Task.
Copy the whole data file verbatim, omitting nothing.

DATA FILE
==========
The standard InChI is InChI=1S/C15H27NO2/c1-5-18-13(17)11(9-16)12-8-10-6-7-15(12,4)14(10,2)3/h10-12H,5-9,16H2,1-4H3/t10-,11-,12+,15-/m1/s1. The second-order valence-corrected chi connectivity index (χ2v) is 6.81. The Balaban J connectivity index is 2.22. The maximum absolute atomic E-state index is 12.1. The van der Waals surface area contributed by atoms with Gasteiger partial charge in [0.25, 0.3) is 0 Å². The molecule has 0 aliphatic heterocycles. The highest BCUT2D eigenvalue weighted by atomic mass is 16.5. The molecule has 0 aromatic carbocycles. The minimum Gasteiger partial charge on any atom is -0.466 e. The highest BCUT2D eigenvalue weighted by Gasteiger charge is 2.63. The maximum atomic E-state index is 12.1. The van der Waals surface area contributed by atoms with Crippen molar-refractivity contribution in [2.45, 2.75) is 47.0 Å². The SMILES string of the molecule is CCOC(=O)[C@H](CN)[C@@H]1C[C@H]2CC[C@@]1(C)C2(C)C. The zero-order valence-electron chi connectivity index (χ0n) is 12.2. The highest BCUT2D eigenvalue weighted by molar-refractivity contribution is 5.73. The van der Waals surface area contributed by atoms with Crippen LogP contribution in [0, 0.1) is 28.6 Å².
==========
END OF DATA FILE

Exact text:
The standard InChI is InChI=1S/C15H27NO2/c1-5-18-13(17)11(9-16)12-8-10-6-7-15(12,4)14(10,2)3/h10-12H,5-9,16H2,1-4H3/t10-,11-,12+,15-/m1/s1. The second-order valence-corrected chi connectivity index (χ2v) is 6.81. The Balaban J connectivity index is 2.22. The maximum absolute atomic E-state index is 12.1. The van der Waals surface area contributed by atoms with Gasteiger partial charge in [0.25, 0.3) is 0 Å². The molecule has 0 aliphatic heterocycles. The highest BCUT2D eigenvalue weighted by atomic mass is 16.5. The molecule has 0 aromatic carbocycles. The minimum Gasteiger partial charge on any atom is -0.466 e. The highest BCUT2D eigenvalue weighted by Gasteiger charge is 2.63. The maximum atomic E-state index is 12.1. The van der Waals surface area contributed by atoms with Crippen molar-refractivity contribution in [2.45, 2.75) is 47.0 Å². The SMILES string of the molecule is CCOC(=O)[C@H](CN)[C@@H]1C[C@H]2CC[C@@]1(C)C2(C)C. The zero-order valence-electron chi connectivity index (χ0n) is 12.2. The highest BCUT2D eigenvalue weighted by molar-refractivity contribution is 5.73. The van der Waals surface area contributed by atoms with Crippen LogP contribution in [0, 0.1) is 28.6 Å².